Percentage stopped going out to eat until the mandate is lifted

  • Employees wearing masks: 6 percent
  • Customers wearing masks: 7 percent
  • Proof of vaccine: 15 percent
  • Proof of negative test: 17 percent


Miller shared these insights with business leaders to see if they aligned with reality. Surprisingly, or not, there were polarizing interpretations of the same facts, Miller says.

Depending on the filter, business owners saw and interpreted data differently. On the positive spectrum, the proof of vaccination net impact to restaurants was positive in NYC, San Francisco, Denver, and New Orleans. Same with masks (7 and 6 percent), “showing an opportunity for the industry to create a higher social good with a vaccine mandate,” Miller says.

But from the negative angle, there were twice as many people completely opting out of dining in-store due to the vaccine proof mandate (15 percent) versus masks (7 percent). “The 8 percent gap was alarming to some, but not all,” Miller said.

Lisa Miller.

What to make of this

“There are two confounding forces colliding,” Miller said. One on hand, there are clearly customers who believe vaccinations are the right thing, yet also view requiring proof as a step too far. Meanwhile, while requiring proof of vaccination is supposed to make guests feel safer, it appears to be creating more anxiety to not go out at all, Miller said.

Not to mention, the potential added anxiety of losing the card.

Percentage vaccinated status by restaurant visit impact

  • 91 percent are vaccinated—visit restaurant more often
  • 55 percent are vaccinated—visit restaurant less often
  • 37 percent are vaccinated—stopped going out until mandate lifted


Not unlike the overall recovery, vaccine sentiment depends on where you live. This should come as no real stunner. The pandemic response and message has been, if nothing else, inconsistent.

In Miller’s study, Denver proved the highest business risk market. Data varied dramatically by market with San Francisco being far more favorable to vaccinate mandates while Denver showed more resistance. New York was in the middle.

Percentage net impact on going out to eat (more likely–less likely/stopped)

  • San Francisco: 25 percent (plus 9 percent versus masks)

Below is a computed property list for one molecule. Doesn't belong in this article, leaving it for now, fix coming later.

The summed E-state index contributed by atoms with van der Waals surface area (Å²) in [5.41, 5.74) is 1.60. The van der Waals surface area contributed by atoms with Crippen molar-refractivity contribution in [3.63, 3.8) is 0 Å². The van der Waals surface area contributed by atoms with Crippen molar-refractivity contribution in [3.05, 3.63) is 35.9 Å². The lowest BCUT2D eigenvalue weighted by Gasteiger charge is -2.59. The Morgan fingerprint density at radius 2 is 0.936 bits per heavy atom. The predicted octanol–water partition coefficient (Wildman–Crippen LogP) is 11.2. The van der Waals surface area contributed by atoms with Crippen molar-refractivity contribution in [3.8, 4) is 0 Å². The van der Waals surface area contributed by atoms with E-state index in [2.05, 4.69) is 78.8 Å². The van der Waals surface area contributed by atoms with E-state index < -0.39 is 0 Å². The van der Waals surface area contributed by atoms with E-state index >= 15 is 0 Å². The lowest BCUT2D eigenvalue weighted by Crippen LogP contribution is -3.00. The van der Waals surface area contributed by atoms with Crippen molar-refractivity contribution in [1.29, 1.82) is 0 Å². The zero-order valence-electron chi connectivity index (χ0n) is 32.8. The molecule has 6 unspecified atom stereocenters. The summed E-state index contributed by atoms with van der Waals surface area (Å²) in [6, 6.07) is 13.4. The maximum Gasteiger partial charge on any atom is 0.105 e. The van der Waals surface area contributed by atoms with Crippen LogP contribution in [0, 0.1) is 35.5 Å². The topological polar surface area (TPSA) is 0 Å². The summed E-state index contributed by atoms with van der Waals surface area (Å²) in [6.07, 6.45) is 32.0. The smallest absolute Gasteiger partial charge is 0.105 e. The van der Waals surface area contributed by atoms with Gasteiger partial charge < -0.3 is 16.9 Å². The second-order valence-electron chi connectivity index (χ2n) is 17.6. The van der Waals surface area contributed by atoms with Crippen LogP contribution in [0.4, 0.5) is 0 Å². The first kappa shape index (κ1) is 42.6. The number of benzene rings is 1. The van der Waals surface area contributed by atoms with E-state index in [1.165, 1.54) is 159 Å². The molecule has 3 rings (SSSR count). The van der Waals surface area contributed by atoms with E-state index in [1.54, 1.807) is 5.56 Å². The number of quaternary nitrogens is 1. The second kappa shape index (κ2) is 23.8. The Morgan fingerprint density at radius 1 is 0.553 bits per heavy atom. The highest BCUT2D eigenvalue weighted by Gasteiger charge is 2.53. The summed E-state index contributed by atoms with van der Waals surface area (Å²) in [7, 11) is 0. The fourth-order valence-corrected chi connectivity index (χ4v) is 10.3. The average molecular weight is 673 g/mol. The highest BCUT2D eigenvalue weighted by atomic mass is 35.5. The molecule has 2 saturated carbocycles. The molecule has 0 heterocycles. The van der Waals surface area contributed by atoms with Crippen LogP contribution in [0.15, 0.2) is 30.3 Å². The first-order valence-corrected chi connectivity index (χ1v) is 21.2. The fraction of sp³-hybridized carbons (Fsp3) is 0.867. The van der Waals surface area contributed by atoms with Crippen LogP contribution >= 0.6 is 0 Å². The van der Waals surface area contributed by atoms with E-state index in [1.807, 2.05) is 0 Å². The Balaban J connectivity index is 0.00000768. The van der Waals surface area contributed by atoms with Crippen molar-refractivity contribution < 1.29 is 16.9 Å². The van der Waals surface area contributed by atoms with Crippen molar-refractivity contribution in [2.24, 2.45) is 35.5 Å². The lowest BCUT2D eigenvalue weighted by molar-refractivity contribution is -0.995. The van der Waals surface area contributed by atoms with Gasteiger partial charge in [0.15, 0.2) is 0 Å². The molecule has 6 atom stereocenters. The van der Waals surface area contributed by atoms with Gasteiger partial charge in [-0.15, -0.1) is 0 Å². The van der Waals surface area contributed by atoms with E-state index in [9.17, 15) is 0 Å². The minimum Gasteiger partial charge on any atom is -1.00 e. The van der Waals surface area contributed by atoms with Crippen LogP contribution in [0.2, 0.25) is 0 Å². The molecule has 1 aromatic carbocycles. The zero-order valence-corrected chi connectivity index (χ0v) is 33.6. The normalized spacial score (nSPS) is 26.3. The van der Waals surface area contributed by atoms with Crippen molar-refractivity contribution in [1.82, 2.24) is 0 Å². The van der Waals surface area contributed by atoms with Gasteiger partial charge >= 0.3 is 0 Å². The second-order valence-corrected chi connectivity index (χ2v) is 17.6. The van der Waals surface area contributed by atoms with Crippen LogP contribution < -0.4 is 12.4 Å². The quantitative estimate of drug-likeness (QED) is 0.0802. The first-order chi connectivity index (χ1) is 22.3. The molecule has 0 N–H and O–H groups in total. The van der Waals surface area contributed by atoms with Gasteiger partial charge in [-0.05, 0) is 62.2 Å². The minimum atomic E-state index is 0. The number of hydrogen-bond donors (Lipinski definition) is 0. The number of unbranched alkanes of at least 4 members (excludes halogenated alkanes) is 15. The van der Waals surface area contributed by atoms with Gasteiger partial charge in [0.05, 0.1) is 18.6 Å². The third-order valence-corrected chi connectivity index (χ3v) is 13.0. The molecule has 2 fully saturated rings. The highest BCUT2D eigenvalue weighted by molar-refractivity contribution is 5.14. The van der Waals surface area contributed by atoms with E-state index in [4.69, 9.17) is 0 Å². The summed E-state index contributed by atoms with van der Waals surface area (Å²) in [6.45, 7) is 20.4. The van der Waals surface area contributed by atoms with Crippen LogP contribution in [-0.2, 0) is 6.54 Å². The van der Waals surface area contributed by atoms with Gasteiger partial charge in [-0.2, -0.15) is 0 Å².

• New York City: 5 percent (–1 percent versus masks)
  • Denver: –10 percent (–11 percent versus masks)


Percentage stopped going out to eat until the mandate is lifted

  • San Francisco: 10 percent
  • New York City: 14 percent
  • Denver: 22 percent


“The question for businesses, how, if at all, will the vaccine mandate consumer tension subside over time? Time will tell, and it may be a while,” Miller said.

Lisa Miller.

Buckle up, she adds. These markets are going to have a bumpy ride ahead given the fact we’ve never been here before. “For the rest of the country, keenly watch and take notes as other cities and municipalities consider adding the mandates,” Miller said.

And as stressed in past stories, if former mask mandates are any indication, the process is going to be challenging for restaurants. To put it lightly.

An NBC News story on Friday said three people were arrested for allegedly assaulting a NYC restaurant hostess after she asked a group of diners visiting from Texas to show proof of vaccination. Cellphone video from NBC New York showed a brawl outside Carmine’s Italian restaurant. In a statement to the outlet, Carmine’s said it was a “shocking and tragic situation when one of our valued employees is assaulted for doing their job—as required by city policies—and trying to make a living.”

Miller offered three action items for operators to take:

Executional clarity. The mandate is clear, but how to execute day to day is not. Consumers are told that their cards are irreplaceable so they are concerned with carrying them around. Make the requirements clear—what they are and how to meet them. Post signage with QRCodes, on website and Facebook to take some pressure off your staff. Train your team on protocols of what’s acceptable or not and be consistent.

Communication hierarchies matter. As Delta concerns increase and mandates are added, there may be a tendency to want to go back to more safety messaging. Pause. Know your target, get really good at knowing who they are, but the likely answer is don’t do lead with safety. Lead with joy, reassure with safety. Yes, bring back those safety messages, but as reassurance, not the main message. That will likely turn off your leading segments and make the anxious segments more anxious.

Be prepared and patient. For those that run restaurants in the four “test markets” we appreciate your “participation” in this research as the industry will undoubtedly learn a lot. We don’t need data to tell us this topic polarizes, you live it.  You can help the rest of the industry be better prepared going forward. 

Consumer Trends, Fast Casual, Story